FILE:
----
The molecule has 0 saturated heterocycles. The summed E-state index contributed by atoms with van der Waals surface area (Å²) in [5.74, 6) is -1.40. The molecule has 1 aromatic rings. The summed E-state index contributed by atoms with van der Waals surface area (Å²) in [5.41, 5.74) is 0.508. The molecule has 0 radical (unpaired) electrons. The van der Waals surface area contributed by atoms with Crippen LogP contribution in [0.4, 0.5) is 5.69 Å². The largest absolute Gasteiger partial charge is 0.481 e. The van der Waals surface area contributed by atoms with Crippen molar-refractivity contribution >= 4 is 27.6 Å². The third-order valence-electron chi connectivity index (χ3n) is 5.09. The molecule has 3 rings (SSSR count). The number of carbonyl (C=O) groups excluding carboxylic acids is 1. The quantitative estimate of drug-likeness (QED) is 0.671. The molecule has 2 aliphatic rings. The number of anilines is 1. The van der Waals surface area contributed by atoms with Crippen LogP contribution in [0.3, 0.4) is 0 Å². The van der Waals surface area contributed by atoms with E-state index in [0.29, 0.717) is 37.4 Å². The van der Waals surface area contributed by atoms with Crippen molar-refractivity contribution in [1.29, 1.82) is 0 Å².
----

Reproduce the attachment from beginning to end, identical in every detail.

The molecule has 0 saturated heterocycles. The summed E-state index contributed by atoms with van der Waals surface area (Å²) in [5.74, 6) is -1.40. The molecule has 1 aromatic rings. The summed E-state index contributed by atoms with van der Waals surface area (Å²) in [5.41, 5.74) is 0.508. The molecule has 0 radical (unpaired) electrons. The van der Waals surface area contributed by atoms with Crippen LogP contribution in [0.4, 0.5) is 5.69 Å². The largest absolute Gasteiger partial charge is 0.481 e. The van der Waals surface area contributed by atoms with Crippen molar-refractivity contribution >= 4 is 27.6 Å². The third-order valence-electron chi connectivity index (χ3n) is 5.09. The molecule has 3 rings (SSSR count). The number of carbonyl (C=O) groups excluding carboxylic acids is 1. The quantitative estimate of drug-likeness (QED) is 0.671. The molecule has 2 aliphatic rings. The number of anilines is 1. The van der Waals surface area contributed by atoms with Crippen LogP contribution in [0.3, 0.4) is 0 Å². The van der Waals surface area contributed by atoms with E-state index in [0.29, 0.717) is 37.4 Å². The van der Waals surface area contributed by atoms with Crippen molar-refractivity contribution in [1.29, 1.82) is 0 Å².